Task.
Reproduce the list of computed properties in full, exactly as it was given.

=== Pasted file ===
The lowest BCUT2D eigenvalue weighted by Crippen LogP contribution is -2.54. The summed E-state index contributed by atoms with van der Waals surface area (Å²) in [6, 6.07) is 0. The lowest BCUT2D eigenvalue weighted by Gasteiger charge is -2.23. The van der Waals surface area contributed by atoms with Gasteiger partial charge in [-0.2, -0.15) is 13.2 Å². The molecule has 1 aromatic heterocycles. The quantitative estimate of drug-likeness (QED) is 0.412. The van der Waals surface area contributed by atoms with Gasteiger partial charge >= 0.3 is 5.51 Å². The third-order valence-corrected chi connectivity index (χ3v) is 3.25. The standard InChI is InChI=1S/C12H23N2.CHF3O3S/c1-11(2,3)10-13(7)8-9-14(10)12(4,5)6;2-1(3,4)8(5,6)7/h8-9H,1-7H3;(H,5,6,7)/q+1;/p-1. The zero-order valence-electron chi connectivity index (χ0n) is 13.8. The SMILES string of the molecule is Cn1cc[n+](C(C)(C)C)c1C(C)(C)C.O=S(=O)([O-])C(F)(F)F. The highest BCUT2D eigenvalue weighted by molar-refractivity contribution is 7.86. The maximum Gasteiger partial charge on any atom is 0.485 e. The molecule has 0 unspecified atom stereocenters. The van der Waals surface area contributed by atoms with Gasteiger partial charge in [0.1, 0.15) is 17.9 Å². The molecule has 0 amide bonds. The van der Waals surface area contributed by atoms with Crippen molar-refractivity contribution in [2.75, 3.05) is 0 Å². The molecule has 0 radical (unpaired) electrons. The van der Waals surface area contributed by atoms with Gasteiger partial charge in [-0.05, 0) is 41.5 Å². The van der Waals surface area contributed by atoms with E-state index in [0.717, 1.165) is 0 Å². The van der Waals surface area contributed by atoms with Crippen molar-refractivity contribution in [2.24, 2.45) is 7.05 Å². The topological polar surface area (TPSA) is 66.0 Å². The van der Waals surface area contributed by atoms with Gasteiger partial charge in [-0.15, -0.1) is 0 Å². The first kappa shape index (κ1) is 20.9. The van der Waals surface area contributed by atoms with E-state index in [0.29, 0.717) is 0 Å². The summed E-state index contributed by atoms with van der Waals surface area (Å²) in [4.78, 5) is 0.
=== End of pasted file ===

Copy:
The lowest BCUT2D eigenvalue weighted by Crippen LogP contribution is -2.54. The summed E-state index contributed by atoms with van der Waals surface area (Å²) in [6, 6.07) is 0. The lowest BCUT2D eigenvalue weighted by Gasteiger charge is -2.23. The van der Waals surface area contributed by atoms with Gasteiger partial charge in [-0.2, -0.15) is 13.2 Å². The molecule has 1 aromatic heterocycles. The quantitative estimate of drug-likeness (QED) is 0.412. The van der Waals surface area contributed by atoms with Gasteiger partial charge >= 0.3 is 5.51 Å². The third-order valence-corrected chi connectivity index (χ3v) is 3.25. The standard InChI is InChI=1S/C12H23N2.CHF3O3S/c1-11(2,3)10-13(7)8-9-14(10)12(4,5)6;2-1(3,4)8(5,6)7/h8-9H,1-7H3;(H,5,6,7)/q+1;/p-1. The zero-order valence-electron chi connectivity index (χ0n) is 13.8. The SMILES string of the molecule is Cn1cc[n+](C(C)(C)C)c1C(C)(C)C.O=S(=O)([O-])C(F)(F)F. The highest BCUT2D eigenvalue weighted by molar-refractivity contribution is 7.86. The maximum Gasteiger partial charge on any atom is 0.485 e. The molecule has 0 unspecified atom stereocenters. The van der Waals surface area contributed by atoms with Gasteiger partial charge in [0.1, 0.15) is 17.9 Å². The molecule has 0 amide bonds. The van der Waals surface area contributed by atoms with Crippen molar-refractivity contribution in [2.75, 3.05) is 0 Å². The molecule has 0 radical (unpaired) electrons. The van der Waals surface area contributed by atoms with Gasteiger partial charge in [-0.05, 0) is 41.5 Å². The van der Waals surface area contributed by atoms with E-state index in [0.717, 1.165) is 0 Å². The van der Waals surface area contributed by atoms with Crippen molar-refractivity contribution in [2.24, 2.45) is 7.05 Å². The topological polar surface area (TPSA) is 66.0 Å². The van der Waals surface area contributed by atoms with Gasteiger partial charge in [-0.15, -0.1) is 0 Å². The first kappa shape index (κ1) is 20.9. The van der Waals surface area contributed by atoms with E-state index in [0.29, 0.717) is 0 Å². The summed E-state index contributed by atoms with van der Waals surface area (Å²) in [4.78, 5) is 0.